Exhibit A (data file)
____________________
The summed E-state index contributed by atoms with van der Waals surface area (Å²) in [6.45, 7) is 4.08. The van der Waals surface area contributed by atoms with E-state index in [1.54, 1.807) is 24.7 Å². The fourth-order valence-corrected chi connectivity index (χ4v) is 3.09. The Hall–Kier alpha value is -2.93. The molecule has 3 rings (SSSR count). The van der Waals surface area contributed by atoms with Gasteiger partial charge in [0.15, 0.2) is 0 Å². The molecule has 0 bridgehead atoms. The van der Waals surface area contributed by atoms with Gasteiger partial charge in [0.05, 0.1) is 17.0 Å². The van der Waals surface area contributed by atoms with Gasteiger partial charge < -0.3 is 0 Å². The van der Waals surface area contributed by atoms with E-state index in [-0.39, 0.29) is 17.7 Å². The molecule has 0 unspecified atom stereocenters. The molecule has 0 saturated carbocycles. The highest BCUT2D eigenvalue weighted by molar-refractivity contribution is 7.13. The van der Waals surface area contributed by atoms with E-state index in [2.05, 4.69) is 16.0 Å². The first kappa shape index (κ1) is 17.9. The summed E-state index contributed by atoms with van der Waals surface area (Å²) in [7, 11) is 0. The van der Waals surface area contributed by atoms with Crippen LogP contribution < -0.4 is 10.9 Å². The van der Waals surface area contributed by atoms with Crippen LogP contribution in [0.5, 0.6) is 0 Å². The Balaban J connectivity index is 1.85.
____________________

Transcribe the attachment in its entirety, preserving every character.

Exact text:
The summed E-state index contributed by atoms with van der Waals surface area (Å²) in [6.45, 7) is 4.08. The van der Waals surface area contributed by atoms with E-state index in [1.54, 1.807) is 24.7 Å². The fourth-order valence-corrected chi connectivity index (χ4v) is 3.09. The Hall–Kier alpha value is -2.93. The molecule has 3 rings (SSSR count). The van der Waals surface area contributed by atoms with Gasteiger partial charge in [0.15, 0.2) is 0 Å². The molecule has 0 bridgehead atoms. The van der Waals surface area contributed by atoms with Gasteiger partial charge in [0.05, 0.1) is 17.0 Å². The van der Waals surface area contributed by atoms with Gasteiger partial charge < -0.3 is 0 Å². The van der Waals surface area contributed by atoms with E-state index in [-0.39, 0.29) is 17.7 Å². The molecule has 0 unspecified atom stereocenters. The molecule has 0 saturated carbocycles. The highest BCUT2D eigenvalue weighted by molar-refractivity contribution is 7.13. The van der Waals surface area contributed by atoms with E-state index in [2.05, 4.69) is 16.0 Å². The first kappa shape index (κ1) is 17.9. The summed E-state index contributed by atoms with van der Waals surface area (Å²) in [7, 11) is 0. The van der Waals surface area contributed by atoms with Crippen LogP contribution < -0.4 is 10.9 Å². The van der Waals surface area contributed by atoms with Crippen LogP contribution in [0.5, 0.6) is 0 Å². The Balaban J connectivity index is 1.85.